hypovolemic shock


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Noun1.hypovolemic shock - shock caused by severe blood or fluid loss
shock - (pathology) bodily collapse or near collapse caused by inadequate oxygen delivery to the cells; characterized by reduced cardiac output and rapid heartbeat and circulatory insufficiency and pallor; "loss of blood is an important cause of shock"
Based on WordNet 3.0, Farlex clipart collection. © 2003-2012 Princeton University, Farlex Inc.
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The products avoid occurrence of hypovolemic shock, thrombocytopenia, blood transfusions, and increase in post-operative complications.
A post-mortem revealed that he had suffered a severed duodenum, which caused peritonitis and hypovolemic shock.
A loss of enough fluid can cause life-threatening shock due to a low blood volume (hypovolemic shock) due to a drop in blood pressure and low oxygen levels (from a reduced oxygencarrying capacity of the increasingly thickened blood).
More specifically, the immediate cause of death was hypovolemic shock as a result of massive bleeding within the abdomen.
Patients with supralevator hematomas and abdominal pain may quickly develop a hypovolemic shock. This condition should always be considered in case of symptomatic patients without uterine atony.
[2] In developing countries hypovolemic shock especially that associated with acute diarrheal diseases is one of the leading causes of shock.
Patients classically presented with acute flank pain, flank mass, and hypovolemic shock, collectively known as Lenk's triad (2).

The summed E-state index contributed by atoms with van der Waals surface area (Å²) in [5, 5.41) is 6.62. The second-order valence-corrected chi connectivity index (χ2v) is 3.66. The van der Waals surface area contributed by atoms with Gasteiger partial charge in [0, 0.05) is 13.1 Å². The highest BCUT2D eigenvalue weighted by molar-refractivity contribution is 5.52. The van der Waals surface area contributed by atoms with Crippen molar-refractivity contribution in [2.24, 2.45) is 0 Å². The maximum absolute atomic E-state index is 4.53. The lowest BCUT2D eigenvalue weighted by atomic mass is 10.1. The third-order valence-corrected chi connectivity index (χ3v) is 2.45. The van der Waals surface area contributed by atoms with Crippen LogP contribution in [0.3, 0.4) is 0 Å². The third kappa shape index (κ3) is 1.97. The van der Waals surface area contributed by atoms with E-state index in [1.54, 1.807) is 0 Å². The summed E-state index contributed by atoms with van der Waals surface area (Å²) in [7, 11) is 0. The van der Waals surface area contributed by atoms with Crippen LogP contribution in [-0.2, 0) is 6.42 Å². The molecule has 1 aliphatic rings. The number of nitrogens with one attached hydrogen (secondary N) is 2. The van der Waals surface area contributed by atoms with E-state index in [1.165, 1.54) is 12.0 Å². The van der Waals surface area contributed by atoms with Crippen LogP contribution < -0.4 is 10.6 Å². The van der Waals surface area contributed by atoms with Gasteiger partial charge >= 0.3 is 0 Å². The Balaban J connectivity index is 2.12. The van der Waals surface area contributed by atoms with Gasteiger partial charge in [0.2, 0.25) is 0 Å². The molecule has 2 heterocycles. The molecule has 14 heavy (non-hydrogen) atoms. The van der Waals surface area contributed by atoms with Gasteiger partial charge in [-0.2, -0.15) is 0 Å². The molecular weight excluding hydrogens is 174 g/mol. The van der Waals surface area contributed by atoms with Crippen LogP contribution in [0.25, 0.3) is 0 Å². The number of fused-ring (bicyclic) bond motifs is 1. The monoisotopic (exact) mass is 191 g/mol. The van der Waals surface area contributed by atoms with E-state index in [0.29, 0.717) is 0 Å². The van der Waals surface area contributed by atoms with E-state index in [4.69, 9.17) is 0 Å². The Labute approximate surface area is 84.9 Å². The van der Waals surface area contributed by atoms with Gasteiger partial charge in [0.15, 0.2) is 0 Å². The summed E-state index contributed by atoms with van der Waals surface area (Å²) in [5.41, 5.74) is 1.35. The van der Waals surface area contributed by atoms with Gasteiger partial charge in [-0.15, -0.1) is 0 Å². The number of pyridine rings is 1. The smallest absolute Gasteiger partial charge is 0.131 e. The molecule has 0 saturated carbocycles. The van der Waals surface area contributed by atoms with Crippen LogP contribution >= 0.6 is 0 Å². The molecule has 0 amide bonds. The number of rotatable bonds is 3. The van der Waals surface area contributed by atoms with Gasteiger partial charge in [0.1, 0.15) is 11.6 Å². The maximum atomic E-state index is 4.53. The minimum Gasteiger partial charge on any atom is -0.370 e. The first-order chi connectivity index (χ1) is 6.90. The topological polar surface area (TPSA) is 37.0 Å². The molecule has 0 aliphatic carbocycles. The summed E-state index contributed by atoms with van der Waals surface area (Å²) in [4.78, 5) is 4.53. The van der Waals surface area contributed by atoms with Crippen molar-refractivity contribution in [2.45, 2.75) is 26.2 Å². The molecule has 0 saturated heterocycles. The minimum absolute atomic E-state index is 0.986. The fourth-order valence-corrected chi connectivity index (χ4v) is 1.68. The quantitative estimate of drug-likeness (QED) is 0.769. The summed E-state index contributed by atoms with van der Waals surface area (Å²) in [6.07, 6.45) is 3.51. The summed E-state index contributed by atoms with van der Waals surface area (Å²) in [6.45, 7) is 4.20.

Hypovolemic shock is when large amounts of blood are lost, causing low blood pressure and poor oxygenation of the body's tissues.
She suffered hypovolemic shock, cardiac arrest and died, he said.
However, with higher incidence of pelvic inflammatory disease and proliferation of assisted reproductive technologies, the incidence has increased >20 times.[1] HP is rarely encountered, and the presence of intrauterine pregnancy often impedes the diagnosis and early intervention for the ectopic pregnancy.[2] Clinical features of HP vary from asymptomatic, severe abdominal pain to hypovolemic shock.
Compared with the group receiving standard management alone, the women who received standard management plus the NASG device had a nonsignificant reduction in maternal mortality (odds ratio, 0.54; 95% confidence interval [CI], 0.14-2.05; P = .37) and a significandy more rapid recovery from hypovolemic shock (hazard ratio, 1.25; 95% CI, 1.02-1.52; P = .03).